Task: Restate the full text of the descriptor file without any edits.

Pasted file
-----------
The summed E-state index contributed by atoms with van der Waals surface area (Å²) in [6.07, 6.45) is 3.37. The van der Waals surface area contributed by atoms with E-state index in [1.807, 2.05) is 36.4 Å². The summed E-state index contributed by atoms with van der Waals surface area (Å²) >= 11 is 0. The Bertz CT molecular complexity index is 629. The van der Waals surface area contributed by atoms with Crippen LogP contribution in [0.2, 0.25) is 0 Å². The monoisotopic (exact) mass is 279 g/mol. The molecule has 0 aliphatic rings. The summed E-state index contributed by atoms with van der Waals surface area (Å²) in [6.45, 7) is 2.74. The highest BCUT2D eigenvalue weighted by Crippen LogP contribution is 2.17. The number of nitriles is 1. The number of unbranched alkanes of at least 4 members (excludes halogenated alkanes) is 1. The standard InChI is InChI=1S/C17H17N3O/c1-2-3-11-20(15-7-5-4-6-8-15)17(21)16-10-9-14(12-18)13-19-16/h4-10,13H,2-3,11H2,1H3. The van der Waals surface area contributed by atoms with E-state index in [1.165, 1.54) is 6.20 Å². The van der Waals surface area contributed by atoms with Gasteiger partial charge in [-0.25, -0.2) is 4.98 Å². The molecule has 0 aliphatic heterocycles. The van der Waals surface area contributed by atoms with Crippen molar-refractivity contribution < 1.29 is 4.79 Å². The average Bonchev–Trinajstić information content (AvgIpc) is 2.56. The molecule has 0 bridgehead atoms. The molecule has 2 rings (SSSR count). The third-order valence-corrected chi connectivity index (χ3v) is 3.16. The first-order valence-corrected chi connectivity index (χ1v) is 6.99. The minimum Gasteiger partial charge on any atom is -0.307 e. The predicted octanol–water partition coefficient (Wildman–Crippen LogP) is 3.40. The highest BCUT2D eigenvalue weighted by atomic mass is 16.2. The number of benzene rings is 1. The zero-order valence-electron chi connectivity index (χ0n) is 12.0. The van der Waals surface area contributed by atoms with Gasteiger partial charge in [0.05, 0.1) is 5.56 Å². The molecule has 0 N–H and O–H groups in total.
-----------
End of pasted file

The summed E-state index contributed by atoms with van der Waals surface area (Å²) in [6.07, 6.45) is 3.37. The van der Waals surface area contributed by atoms with E-state index in [1.807, 2.05) is 36.4 Å². The summed E-state index contributed by atoms with van der Waals surface area (Å²) >= 11 is 0. The Bertz CT molecular complexity index is 629. The van der Waals surface area contributed by atoms with Crippen LogP contribution in [0.2, 0.25) is 0 Å². The monoisotopic (exact) mass is 279 g/mol. The molecule has 0 aliphatic rings. The summed E-state index contributed by atoms with van der Waals surface area (Å²) in [6.45, 7) is 2.74. The highest BCUT2D eigenvalue weighted by Crippen LogP contribution is 2.17. The number of nitriles is 1. The number of unbranched alkanes of at least 4 members (excludes halogenated alkanes) is 1. The standard InChI is InChI=1S/C17H17N3O/c1-2-3-11-20(15-7-5-4-6-8-15)17(21)16-10-9-14(12-18)13-19-16/h4-10,13H,2-3,11H2,1H3. The van der Waals surface area contributed by atoms with E-state index in [1.165, 1.54) is 6.20 Å². The van der Waals surface area contributed by atoms with Gasteiger partial charge in [-0.25, -0.2) is 4.98 Å². The molecule has 0 aliphatic heterocycles. The van der Waals surface area contributed by atoms with Crippen molar-refractivity contribution < 1.29 is 4.79 Å². The average Bonchev–Trinajstić information content (AvgIpc) is 2.56. The molecule has 0 bridgehead atoms. The molecule has 2 rings (SSSR count). The third-order valence-corrected chi connectivity index (χ3v) is 3.16. The first-order valence-corrected chi connectivity index (χ1v) is 6.99. The minimum Gasteiger partial charge on any atom is -0.307 e. The predicted octanol–water partition coefficient (Wildman–Crippen LogP) is 3.40. The highest BCUT2D eigenvalue weighted by atomic mass is 16.2. The number of benzene rings is 1. The zero-order valence-electron chi connectivity index (χ0n) is 12.0. The van der Waals surface area contributed by atoms with Gasteiger partial charge in [0.05, 0.1) is 5.56 Å². The molecule has 0 N–H and O–H groups in total.